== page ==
Do not use if you: have (or have had two or more episodes of) a stomach ulcer, perforation or bleeding are allergic to Ibuprofen or any other ingredient of the product, aspirin or other related painkillers are taking other NSAID painkillers, or aspirin with a daily dose above 75mg Speak to a pharmacist or your doctor before taking if you: have or have had asthma, diabetes, high cholesterol, high blood pressure, a stroke, heart, liver, kidney or bowel problems are a smoker are pregnant If symptoms persist or worsen, or if new symptoms occur,consult your doctor or pharmacist.
Interaction with other medicinal products and other forms of interaction Ibuprofen should be avoided in combination with: Aspirin: Unless low-dose aspirin (not above 75mg daily) has been advised by a doctor, as this may increase the risk of adverse reactions (see section 4.4). Experimental data suggest that ibuprofen may inhibit the effect of low dose aspirin on platelet aggregation when they are dosed concomitantly. However, the limitations of these data and the uncertainties regarding extrapolation of ex vivo data to the clinical situation imply that no firm conclusions can be made for regular ibuprofen use, and no clinically relevant effect is considered to be likely for occasional ibuprofen use (see section 5.1). Other NSAIDs including cyclooxygenase-2 selective inhibitors: Avoid concomitant use of two or more NSAIDs as this may increase the risk of adverse effects (see section 4.4). Ibuprofen should be used with caution in combination with: Anticoagulants: NSAIDs may enhance the effects of anticoagulants, such as warfarin (see section 4.4) Anti-hypertensives and diuretics: NSAIDs may diminish the effect of these drugs. Diuretics can increase the risk of nephrotoxicity of NSAIDs. Corticosteroids: Increased risk of gastrointestinal ulceration or bleeding (see section 4.4). Anti-platelet agents and selective serotonin reuptake inhibitors (SSRIs): increased risk of gastrointestinal bleeding (see section 4.4).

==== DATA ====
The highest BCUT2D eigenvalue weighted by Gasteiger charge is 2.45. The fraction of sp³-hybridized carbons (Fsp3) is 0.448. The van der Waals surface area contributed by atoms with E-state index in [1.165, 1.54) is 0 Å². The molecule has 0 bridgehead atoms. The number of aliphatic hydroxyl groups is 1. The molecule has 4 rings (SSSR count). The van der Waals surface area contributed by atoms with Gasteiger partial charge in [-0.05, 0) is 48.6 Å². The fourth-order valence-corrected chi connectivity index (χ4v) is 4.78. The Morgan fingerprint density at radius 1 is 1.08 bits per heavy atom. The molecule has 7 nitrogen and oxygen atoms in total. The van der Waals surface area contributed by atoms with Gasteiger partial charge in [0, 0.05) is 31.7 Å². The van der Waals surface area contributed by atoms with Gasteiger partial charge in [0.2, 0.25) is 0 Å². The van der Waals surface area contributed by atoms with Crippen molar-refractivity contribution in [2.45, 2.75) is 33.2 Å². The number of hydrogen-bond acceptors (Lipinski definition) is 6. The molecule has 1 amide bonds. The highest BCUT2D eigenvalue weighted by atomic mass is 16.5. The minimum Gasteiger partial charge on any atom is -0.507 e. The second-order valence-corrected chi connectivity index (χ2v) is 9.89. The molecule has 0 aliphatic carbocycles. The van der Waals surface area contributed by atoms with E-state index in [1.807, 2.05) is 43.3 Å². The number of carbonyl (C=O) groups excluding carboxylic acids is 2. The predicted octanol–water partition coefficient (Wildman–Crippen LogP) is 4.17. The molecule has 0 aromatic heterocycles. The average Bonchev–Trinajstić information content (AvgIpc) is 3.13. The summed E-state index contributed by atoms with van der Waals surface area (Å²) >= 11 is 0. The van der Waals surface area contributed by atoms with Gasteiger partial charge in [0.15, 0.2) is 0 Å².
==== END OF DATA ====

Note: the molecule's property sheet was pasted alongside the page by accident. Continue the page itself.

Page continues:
Cardiac glycosides: NSAIDs may exacerbate cardiac failure, reduce GFR and increase plasma glycoside levels. Lithium: There is evidence for potential increases in plasma levels of lithium. Methotrexate: There is a potential for an increase in plasma methotrexate. Ciclosporin: Increased risk of nephrotoxicity. Mifepristone: NSAIDs should not be used for 8-12 days after mifepristone administration as NSAIDs can reduce the effect of mifepristone. Tacrolimus: Possible increased risk of nephrotoxicity when NSAIDs are given with Tacrolimus. Zidovudine: Increased risk of haematological toxicity when NSAIDs are given with zidovudine. There is evidence of an increased risk of haemarthroses and haematoma in HIV (+) haemophiliacs receiving concurrent treatment with Zidovudine and ibuprofen. Quinolone antibiotics: Animal data indicate that NSAIDs can increase the risk of convulsions associated with quinolone antibiotics. Patients taking NSAIDs and quinolones may have an increased risk of developing convulsions.